Tuesday, 27 May 2008

RIP Tootsie's Agent / Michael Clayton's Boss

A little while ago Canyon and I were discussing Sydney Pollack, and if I recall correctly I went on at length about a documentary I had seen broadcast on BBC2 (it might have been an installment of Naked Hollywood, though that doesn't sound quite right). Sydney Pollack was interviewed about his directorial method, along with Joe Dante and John Sayles. I told Canyon about how I had come away from it with far more respect for Dante and Sayles, as the former was hilarious and unpretentious, and the latter was stoic even while seemingly exhausted by his attempts to create difficult and politically distinct movies outside a studio system that would never let his movies get released. They were inspiring, talking about low-budget filmmaking and how hard it was to get funding, but Pollack seemed to be a bad fit for that show, being part of the system that Dante and Sayles had railed against.


It was weird hearing the other two talk about their troubles while Pollack chatted amiably about how he had edited scenes in Havana, the boring, bloated, and pricey Robert Redford vehicle he had been working on at the time, seemingly taking for granted that he was in a position to make films that were expensive award-baiting prestige projects while other artists were struggling to get films made to the extent that Dante had to don scuba-diving gear for a shot in Piranha even though he had had no training with it. I came away thinking ill of Pollack.

It wasn't really fair of me to do that, and I feel pretty crappy for not giving him the benefit of the doubt already, and even more so now that he has sadly passed away. I doubted him for not having the political commitment of John Sayles, but even if I never could understand why something as slick and empty as Havana needed to be made, this is the guy who directed Three Days of the Condor, one of my favourite thrillers, which has a paranoid plot that, when I rewatched it recently, amazed me with its accidental topicality (CIA ineptitude, oil wars, assassinations, etc.). He also directed Absence of Malice, a terrific drama about journalistic ethics. I could only have thought of him as being a glossy Hollywood director if I decided to ignore the more challenging films in his filmography, instead focusing on his bland dramas, like Random Hearts and Sabrina.


That said, as a director I sometimes found his choices perplexing. Why make Havana? Why remake Sabrina? Why bother adapting The Firm? I remember the film critic for The Mirror once referring to that movie as "Two hours of Tom Cruise running towards the camera while looking worried", which sums it up perfectly. Also, why did he get Dave Grusin to do the soundtrack? It needed more than tinkly pianos to create tension in that most flaccid and uninvolving of legal dramas (I place the blame at John Grisham's feet, not Pollack's. He did his best with some dreadful material). It was all very peculiar.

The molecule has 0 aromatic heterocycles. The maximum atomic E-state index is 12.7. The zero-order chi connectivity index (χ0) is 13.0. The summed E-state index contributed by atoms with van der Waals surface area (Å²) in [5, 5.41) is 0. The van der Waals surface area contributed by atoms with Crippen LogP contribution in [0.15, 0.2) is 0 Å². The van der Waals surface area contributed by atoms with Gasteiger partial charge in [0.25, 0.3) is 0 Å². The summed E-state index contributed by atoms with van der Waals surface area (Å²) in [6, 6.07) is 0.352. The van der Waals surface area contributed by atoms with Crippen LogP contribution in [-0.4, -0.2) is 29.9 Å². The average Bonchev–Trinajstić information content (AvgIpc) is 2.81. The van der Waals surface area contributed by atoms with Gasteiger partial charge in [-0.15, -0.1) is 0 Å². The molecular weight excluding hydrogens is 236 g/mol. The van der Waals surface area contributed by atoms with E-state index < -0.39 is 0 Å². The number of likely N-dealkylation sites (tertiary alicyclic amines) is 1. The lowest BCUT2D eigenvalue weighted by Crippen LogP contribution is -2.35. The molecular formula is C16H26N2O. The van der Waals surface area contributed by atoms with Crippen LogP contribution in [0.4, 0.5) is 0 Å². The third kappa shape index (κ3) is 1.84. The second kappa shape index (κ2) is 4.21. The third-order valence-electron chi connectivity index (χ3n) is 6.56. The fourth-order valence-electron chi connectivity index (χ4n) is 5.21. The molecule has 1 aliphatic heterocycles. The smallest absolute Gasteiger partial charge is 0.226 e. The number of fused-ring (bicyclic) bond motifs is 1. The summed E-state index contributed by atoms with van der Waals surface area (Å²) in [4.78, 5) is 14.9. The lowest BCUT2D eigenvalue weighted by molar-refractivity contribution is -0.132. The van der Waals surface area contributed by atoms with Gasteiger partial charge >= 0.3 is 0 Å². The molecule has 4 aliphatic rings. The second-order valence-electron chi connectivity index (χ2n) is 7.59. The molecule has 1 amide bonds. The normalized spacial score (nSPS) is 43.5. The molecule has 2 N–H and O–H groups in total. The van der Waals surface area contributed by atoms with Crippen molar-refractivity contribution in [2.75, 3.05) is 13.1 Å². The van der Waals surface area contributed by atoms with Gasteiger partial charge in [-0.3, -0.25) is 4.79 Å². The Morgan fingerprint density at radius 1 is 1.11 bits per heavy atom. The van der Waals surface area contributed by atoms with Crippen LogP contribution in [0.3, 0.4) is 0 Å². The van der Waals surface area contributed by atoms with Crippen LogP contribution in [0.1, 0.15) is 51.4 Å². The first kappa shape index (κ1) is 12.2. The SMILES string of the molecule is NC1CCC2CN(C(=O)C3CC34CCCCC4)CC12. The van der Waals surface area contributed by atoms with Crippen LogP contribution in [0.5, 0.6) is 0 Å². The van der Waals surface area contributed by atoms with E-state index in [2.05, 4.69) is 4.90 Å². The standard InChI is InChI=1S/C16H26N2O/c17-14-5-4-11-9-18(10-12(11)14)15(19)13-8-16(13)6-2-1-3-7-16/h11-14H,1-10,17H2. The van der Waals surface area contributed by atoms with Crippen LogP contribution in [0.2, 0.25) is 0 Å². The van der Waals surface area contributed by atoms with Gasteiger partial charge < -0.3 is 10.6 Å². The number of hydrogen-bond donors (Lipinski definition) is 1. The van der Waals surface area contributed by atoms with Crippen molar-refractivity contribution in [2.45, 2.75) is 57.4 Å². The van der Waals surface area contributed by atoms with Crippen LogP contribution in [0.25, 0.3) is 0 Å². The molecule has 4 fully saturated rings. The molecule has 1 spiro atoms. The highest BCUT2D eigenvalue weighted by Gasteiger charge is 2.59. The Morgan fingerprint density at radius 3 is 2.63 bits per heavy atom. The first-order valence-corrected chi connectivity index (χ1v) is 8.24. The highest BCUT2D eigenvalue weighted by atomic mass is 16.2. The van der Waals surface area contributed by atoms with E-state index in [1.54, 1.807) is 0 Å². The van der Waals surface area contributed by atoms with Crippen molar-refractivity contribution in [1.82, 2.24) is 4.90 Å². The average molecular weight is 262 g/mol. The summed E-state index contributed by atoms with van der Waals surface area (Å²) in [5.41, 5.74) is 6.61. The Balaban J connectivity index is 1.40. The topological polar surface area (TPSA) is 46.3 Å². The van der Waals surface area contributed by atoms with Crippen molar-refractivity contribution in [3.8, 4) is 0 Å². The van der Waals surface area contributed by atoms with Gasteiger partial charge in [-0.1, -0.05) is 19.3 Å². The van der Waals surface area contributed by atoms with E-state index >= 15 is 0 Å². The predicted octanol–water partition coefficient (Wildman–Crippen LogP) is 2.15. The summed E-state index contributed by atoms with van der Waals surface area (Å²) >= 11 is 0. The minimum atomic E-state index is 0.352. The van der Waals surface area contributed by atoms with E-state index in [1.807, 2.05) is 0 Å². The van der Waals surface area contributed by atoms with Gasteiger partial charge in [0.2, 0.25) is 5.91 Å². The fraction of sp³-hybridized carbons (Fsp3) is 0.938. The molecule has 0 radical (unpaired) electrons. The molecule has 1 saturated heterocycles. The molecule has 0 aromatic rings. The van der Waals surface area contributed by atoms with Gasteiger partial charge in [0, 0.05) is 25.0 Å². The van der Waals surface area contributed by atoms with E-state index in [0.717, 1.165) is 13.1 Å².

Perhaps those movies are other reasons why I had my silly preconceptions, but I should have been more forgiving. While he was directing movies that seemed worlds away from his early, challenging work (e.g. Jeremiah Johnson, Castle Keep, They Shoot Horses, Don't They), he was also one of Hollywood's most interesting producers. Just this week HBO showed Recount, the dramatisation of the theft of an entire country (figuratively speaking) that he had produced. In recent years he had teamed up with Anthony Minghella to produce a series of interesting (or potentially interesting) films; Minghella's own post-English Patient movies, Philip Noyce's Catch A Fire and The Quiet American, Kenneth Lonergan's forthcoming Margaret, and Tom Tykwer's Heaven, not to mention his solo work on Ira Sachs' Forty Shades of Blue and George Clooney's Leatherheads. His support for outsider movies made within the studio system (or rather their "independent" production houses) was commendable. How many of these unorthodox projects would have been made without his clout behind them?


Even while being foolishly dismissive of his fascinating work as a producer, I still derived pleasure from his acting work, especially when playing seemingly approachable authority figures who have a sinister heart, as in Eyes Wide Shut, Changing Lanes, and Michael Clayton. As shown in those movies, his forte was the role of the pragmatic, seemingly down-to-earth managerial type who would eventually stab you in the front and then passionately explain why he was in no way responsible for your death, blaming it instead on your inability to understand the corporate line. That said, my favourite performance is from his most entertaining movie, Tootsie, which is one of those movies I would include on my "Perfect" list. Here is his funniest moment, tearing a strip off pre-drag Dustin Hoffman.



It's a testament to his gift for comedy that he had several guest roles on sitcoms to his name. So what am I saying here? That I feel really really bad for not giving the guy the benefit of the doubt while he was alive. Good director with a fascinating filmography, terrific and likeable actor, defender of offbeat "independent" cinema. It's a shame I'm only just realising that now. RIP, Sydney Pollack. You shall be missed.

1 comment:

sjwoo said...

The scene in Three Days where Dunaway talks in voiceover while the camera goes from shot to shot of her B&W photos...it's so beautiful and sad.

Pollack became more generic in his directorial choices as he got older, but his earlier works were magnificent. And for Sopranos fans, we got to see Pollack in another fine acting turn during the final season.